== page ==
Critics say serious efforts should be made to ensure that direct negotiations between the Afghan government and the Taliban are held as soon as possible to use the available opportunity for ending the war in the country.
The suggestion comes a day after President Ashraf Ghani in an address to the nation said “tough decisions” on national issues should be made by a stronger government while calling the National Unity Government a “weak” administration and added that its legitimate tenure is about to end.
“Any dialogue and negotiations for peace should take place from the address of the government of Afghanistan,” a political analyst Hadi Miran said.
“Strengthening the [Afghan] government will strengthen its position in negotiations with the Taliban,” Mr. Miran said, referring to President Ghani’s remarks who said the incumbent government is “weak”.
Last month, the Afghan government announced that the list of a 15-member negotiating team has been finalized and that the intra-Afghan negotiations will happen in the near future, probably in a European capital.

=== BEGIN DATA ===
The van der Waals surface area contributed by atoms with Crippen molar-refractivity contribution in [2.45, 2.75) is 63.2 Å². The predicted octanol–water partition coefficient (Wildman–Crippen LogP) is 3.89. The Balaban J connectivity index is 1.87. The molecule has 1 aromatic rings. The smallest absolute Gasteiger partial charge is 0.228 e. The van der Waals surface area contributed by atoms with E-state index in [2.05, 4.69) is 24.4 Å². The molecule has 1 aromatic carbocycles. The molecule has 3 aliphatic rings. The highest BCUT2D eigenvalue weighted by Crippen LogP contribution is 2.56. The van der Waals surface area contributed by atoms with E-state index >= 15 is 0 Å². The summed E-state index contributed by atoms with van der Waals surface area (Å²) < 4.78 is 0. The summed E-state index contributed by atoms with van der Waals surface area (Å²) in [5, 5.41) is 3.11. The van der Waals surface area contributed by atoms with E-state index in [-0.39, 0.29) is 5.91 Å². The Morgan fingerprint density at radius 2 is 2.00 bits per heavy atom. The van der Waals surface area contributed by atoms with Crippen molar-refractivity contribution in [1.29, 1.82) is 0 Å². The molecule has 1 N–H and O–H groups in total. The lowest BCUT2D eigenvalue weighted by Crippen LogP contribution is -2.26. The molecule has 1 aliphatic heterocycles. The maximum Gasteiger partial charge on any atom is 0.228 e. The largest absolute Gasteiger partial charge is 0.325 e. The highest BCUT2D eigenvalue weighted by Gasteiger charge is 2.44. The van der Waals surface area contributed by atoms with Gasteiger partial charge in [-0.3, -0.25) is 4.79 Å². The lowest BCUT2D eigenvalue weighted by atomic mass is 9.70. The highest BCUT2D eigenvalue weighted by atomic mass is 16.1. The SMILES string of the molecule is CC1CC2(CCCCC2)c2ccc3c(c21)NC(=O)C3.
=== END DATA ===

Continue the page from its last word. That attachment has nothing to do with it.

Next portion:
But later, the Ministry of Foreign Affairs spokesman said the venue of the talks is yet to be finalized.
“We do not want to be taken to another side of the war by the return of the Taliban and the development of Daesh. We want a lasting peace, a trust-worthy, and a reliable peace, and a peace which has an international guarantee,” civil society activist Abdul Latif Wahid said.
Afghans from different parts of the country said they have spent the last two days of Eid in peace and that they want such a situation to continue.
“Peace should prevail in the country. Forty years of war have devastated Afghanistan,” said Mohammad Ibrahim, Kabul resident.
“We want inclusive peace,” said Zari Gul, a Paktia resident.
“People will support them if the government and the Taliban sit together and agree on peace,” said Bismillah Khan, a Kabul resident.
This comes as US Special Envoy Zalmay Khalilzad wrapped up the eighth round of talks with the Taliban on Sunday evening which according to him, the discussions between the two sides were productive.